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Development. 1994 Oct;120(10):3033-42.

bcl-XL is the major bcl-x mRNA form expressed during murine development and its product localizes to mitochondria.

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  • 1Department of Pathology, University of Michigan Medical School, Ann Arbor 48109, USA.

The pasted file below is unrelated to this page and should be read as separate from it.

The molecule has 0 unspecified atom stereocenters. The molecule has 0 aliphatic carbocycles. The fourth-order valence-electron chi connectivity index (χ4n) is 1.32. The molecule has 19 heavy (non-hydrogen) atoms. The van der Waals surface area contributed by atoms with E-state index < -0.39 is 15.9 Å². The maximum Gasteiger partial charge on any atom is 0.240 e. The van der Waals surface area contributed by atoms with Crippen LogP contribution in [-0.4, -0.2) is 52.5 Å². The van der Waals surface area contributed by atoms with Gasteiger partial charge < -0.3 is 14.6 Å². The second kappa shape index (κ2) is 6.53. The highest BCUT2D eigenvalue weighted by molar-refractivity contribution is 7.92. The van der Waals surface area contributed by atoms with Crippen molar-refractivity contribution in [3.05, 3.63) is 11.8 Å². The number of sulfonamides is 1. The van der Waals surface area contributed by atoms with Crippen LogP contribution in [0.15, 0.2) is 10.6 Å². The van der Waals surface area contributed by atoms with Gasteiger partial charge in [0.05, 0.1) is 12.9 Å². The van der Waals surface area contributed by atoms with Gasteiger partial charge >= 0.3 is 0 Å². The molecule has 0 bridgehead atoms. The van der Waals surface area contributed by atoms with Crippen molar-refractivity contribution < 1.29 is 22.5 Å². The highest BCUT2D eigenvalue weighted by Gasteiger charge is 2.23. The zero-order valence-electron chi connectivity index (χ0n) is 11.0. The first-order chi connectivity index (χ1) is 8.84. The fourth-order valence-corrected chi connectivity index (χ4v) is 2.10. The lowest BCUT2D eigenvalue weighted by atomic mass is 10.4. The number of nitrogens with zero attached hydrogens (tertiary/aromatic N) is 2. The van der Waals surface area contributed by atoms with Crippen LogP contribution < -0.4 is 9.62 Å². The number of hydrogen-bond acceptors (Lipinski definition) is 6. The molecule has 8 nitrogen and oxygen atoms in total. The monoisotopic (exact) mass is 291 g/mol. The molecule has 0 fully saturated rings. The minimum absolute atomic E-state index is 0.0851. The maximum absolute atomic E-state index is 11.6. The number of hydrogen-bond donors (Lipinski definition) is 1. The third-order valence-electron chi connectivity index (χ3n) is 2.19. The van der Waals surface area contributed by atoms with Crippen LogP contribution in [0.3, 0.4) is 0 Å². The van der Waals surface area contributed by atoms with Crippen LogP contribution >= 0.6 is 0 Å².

Most examples of cell death in animals are controlled by a genetic program that is activated within the dying cell. The apoptotic process is further regulated by a set of genes that act as repressors of cell death. Of these, bcl-2 is expressed in a variety of embryonic and postnatal tissues which suggests a critical role for bcl-2 in organogenesis and tissue homeostasis. Surprisingly, mutant mice with targeted disruption of bcl-2 appear normal at birth and complete maturation of lymphoid tissues before succumbing to fulminant lymphopenia and polycystic renal disease by 2-5 weeks of age. This suggests that there may be genes other than bcl-2 that can regulate apoptosis during development. To begin to investigate this possibility, we have cloned and characterized the murine bcl-x gene, whose human counterpart displays striking homology to bcl-2. The predicted murine bcl-xL gene product exhibits a high level of amino acid identity (97%) to its human counterpart. Just like Bcl-2, the murine bcl-xL gene product can act as a dominant inhibitor of cell death upon growth factor withdrawal. In addition, the bulk of the bcl-xL product localizes to the periphery of mitochondria as assessed by a bcl-xL-tag expression system, suggesting that both Bcl-2 and Bcl-xL proteins prevent cell death by a similar mechanism. bcl-xL is the most abundant bcl-x mRNA species expressed in embryonic and adult tissues. The levels of bcl-xL mRNA appear higher than those of bcl-2 during embryonal development and in several adult organs including bone marrow, brain, kidney and thymus. In addition to bcl-xL, we have identified another form of bcl-x mRNA, bcl-x beta, that results from an unspliced bcl-x transcript. bcl-x beta mRNA is expressed in various embryonic and postnatal tissues. Surprisingly, the expression of bcl-xS (a negative regulator of programmed cell death) was undetectable by a sensitive S1-nuclease assay and polymerase chain reaction analysis of mouse tissues. Based on its tissue and developmental patterns of expression, it appears that bcl-x may play an important role in the regulation of cell death during development and tissue homeostasis.

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